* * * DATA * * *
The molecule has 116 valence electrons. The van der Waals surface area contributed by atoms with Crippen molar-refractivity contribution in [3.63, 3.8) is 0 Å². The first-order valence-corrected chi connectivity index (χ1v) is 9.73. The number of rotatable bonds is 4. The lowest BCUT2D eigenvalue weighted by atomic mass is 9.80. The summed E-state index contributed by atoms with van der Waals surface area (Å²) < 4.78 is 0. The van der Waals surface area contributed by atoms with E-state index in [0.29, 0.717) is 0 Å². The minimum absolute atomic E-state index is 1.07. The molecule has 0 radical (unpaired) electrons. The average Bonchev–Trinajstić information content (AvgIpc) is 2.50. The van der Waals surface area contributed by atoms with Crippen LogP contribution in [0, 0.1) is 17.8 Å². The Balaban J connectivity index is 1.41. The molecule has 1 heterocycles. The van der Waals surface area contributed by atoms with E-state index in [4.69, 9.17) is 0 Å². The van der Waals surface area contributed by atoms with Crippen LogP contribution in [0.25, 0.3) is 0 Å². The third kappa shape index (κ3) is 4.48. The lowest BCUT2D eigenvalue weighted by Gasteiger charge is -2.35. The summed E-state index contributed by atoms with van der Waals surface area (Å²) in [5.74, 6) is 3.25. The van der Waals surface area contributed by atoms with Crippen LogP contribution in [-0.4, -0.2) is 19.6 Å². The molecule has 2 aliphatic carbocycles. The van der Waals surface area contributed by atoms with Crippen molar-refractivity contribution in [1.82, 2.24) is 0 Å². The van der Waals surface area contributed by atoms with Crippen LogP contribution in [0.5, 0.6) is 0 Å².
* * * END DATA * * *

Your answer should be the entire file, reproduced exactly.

The molecule has 116 valence electrons. The van der Waals surface area contributed by atoms with Crippen molar-refractivity contribution in [3.63, 3.8) is 0 Å². The first-order valence-corrected chi connectivity index (χ1v) is 9.73. The number of rotatable bonds is 4. The lowest BCUT2D eigenvalue weighted by atomic mass is 9.80. The summed E-state index contributed by atoms with van der Waals surface area (Å²) < 4.78 is 0. The van der Waals surface area contributed by atoms with E-state index in [0.29, 0.717) is 0 Å². The minimum absolute atomic E-state index is 1.07. The molecule has 0 radical (unpaired) electrons. The average Bonchev–Trinajstić information content (AvgIpc) is 2.50. The van der Waals surface area contributed by atoms with Crippen LogP contribution in [0, 0.1) is 17.8 Å². The Balaban J connectivity index is 1.41. The molecule has 1 heterocycles. The van der Waals surface area contributed by atoms with E-state index in [4.69, 9.17) is 0 Å². The van der Waals surface area contributed by atoms with Crippen LogP contribution in [0.25, 0.3) is 0 Å². The third kappa shape index (κ3) is 4.48. The lowest BCUT2D eigenvalue weighted by Gasteiger charge is -2.35. The summed E-state index contributed by atoms with van der Waals surface area (Å²) in [5.74, 6) is 3.25. The van der Waals surface area contributed by atoms with Crippen LogP contribution in [-0.4, -0.2) is 19.6 Å². The molecule has 2 aliphatic carbocycles. The van der Waals surface area contributed by atoms with Crippen molar-refractivity contribution in [1.82, 2.24) is 0 Å². The van der Waals surface area contributed by atoms with Crippen LogP contribution in [0.5, 0.6) is 0 Å².